Researchers blame the devices for a leveling off of smoking’s decline.
MONDAY, July 11, 2016 (HealthDay News) — Declines in teenage smoking in the United States may be slowing because of the popularity of electronic cigarettes, a new study contends.
“We found evidence that e-cigarettes are recruiting at least some youth who likely would never have smoked combustible cigarettes,” said study lead author Jessica Barrington-Trimis.
E-cigarettes are electronic devices that vaporize a fluid, which is then inhaled. The liquid can include nicotine and various flavorings.
“We estimate that just under 5 percent of teens in our study likely would not have used cigarettes if e-cigarettes were not available,” added Barrington-Trimis. She’s a postdoctoral researcher in the Tobacco Center of Regulatory Science at the University of Southern California in Los Angeles.
According to the study, the number of 12th-graders in southern California who reported smoking in the past 30 days dropped from 19 percent in 1995 to about 9 percent in 2004 and then leveled off, to just under 8 percent in 2014.
But when researchers combined traditional smoking and e-cigarette use, the rate among 12th-graders was nearly 14 percent in 2014.
“When we calculated the total prevalence of e-cigarette or cigarette use in 2014, we found it was far higher than in 2004, before e-cigarettes were available, and as high or higher than the rate of smoking in 2001,” Barrington-Trimis said.
While their findings aren’t definitive, the researchers believe e-cigarettes — in use since 2007 — have tempted many kids who never would have smoked to start the habit.
The American Vaping Association disagrees. The AVA says it’s a nonprofit advocacy group that champions the use of vapor products and electronic cigarettes to help smokers quit.
AVA President Gregory Conley said many teen e-cigarette users don’t use nicotine in the battery-powered devices or don’t use them regularly, suggesting they’re unlikely to move on to cigarettes.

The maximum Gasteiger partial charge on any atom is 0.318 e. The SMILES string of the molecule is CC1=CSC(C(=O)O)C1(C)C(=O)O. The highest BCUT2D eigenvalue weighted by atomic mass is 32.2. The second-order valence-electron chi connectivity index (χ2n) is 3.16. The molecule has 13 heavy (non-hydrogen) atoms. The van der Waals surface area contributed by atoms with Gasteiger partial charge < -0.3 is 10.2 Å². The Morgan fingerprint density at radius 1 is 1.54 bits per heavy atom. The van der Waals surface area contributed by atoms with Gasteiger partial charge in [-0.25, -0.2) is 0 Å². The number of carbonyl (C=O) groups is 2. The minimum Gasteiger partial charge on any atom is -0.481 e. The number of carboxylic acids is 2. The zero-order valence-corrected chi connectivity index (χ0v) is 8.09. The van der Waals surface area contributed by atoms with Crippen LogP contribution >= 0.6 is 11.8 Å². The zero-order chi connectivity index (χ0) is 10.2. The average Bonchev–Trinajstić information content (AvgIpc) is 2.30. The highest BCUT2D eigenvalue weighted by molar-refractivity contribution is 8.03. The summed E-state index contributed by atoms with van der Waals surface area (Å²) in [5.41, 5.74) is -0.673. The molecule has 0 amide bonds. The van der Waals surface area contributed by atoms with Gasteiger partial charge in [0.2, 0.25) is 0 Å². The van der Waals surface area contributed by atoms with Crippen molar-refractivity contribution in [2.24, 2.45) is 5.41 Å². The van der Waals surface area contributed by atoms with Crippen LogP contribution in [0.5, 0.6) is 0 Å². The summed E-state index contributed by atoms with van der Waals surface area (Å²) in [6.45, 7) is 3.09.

“There’s no reason for hysteria over data like this,” said Conley.
He added: “While it would be nice to live in a world where teens engaged in no risky behavior, the bottom line is that public health has benefited from the massive declines this country has seen in teen and adult smoking since vapor products have become widely available.”
The researchers behind the new study have been surveying southern California teens since the 1990s. The most recent questionnaire, conducted in 2014, involved nearly 6,000 students in grades 11 and 12.
The findings were published online July 11 in the journal Pediatrics.
It’s not clear whether e-cigarettes are a fad, and Barrington-Trimis said future research is needed to understand the appeal of e-cigarettes to teens.
Also, she cautioned that the Golden State doesn’t reflect the rest of the nation. “California certainly has a very unique population since we have some of the lowest rates of cigarette smoking in the country,” she said. So more research is needed to know if other regions are seeing the same effects.
Federal statistics have suggested that cigarette smoking levels among teens are hitting lows, with 11 percent of teenagers surveyed in 2015 saying they smoked within the last 30 days. That same year, 16 percent said they had used e-cigarettes.
More informationFor more about electronic cigarettes, visit the U.S. National Institute on Drug Abuse.
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